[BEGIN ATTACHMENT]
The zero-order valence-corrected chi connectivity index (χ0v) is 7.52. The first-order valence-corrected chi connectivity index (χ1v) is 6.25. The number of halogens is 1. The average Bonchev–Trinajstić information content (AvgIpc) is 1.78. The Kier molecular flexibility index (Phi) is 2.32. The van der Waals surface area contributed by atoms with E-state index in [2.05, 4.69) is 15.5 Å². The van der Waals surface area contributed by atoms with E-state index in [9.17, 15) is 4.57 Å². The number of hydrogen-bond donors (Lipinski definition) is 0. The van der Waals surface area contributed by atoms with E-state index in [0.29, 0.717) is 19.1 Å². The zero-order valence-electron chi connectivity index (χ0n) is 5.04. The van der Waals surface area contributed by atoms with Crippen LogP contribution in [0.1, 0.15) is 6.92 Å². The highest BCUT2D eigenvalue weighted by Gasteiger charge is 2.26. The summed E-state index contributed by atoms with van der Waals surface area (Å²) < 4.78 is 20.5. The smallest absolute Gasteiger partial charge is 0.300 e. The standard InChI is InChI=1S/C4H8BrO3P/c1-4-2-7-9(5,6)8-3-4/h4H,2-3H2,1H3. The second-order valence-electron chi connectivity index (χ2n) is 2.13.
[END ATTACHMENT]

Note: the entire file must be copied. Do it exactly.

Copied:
The zero-order valence-corrected chi connectivity index (χ0v) is 7.52. The first-order valence-corrected chi connectivity index (χ1v) is 6.25. The number of halogens is 1. The average Bonchev–Trinajstić information content (AvgIpc) is 1.78. The Kier molecular flexibility index (Phi) is 2.32. The van der Waals surface area contributed by atoms with E-state index in [2.05, 4.69) is 15.5 Å². The van der Waals surface area contributed by atoms with E-state index in [9.17, 15) is 4.57 Å². The number of hydrogen-bond donors (Lipinski definition) is 0. The van der Waals surface area contributed by atoms with E-state index in [0.29, 0.717) is 19.1 Å². The zero-order valence-electron chi connectivity index (χ0n) is 5.04. The van der Waals surface area contributed by atoms with Crippen LogP contribution in [0.1, 0.15) is 6.92 Å². The highest BCUT2D eigenvalue weighted by Gasteiger charge is 2.26. The summed E-state index contributed by atoms with van der Waals surface area (Å²) < 4.78 is 20.5. The smallest absolute Gasteiger partial charge is 0.300 e. The standard InChI is InChI=1S/C4H8BrO3P/c1-4-2-7-9(5,6)8-3-4/h4H,2-3H2,1H3. The second-order valence-electron chi connectivity index (χ2n) is 2.13.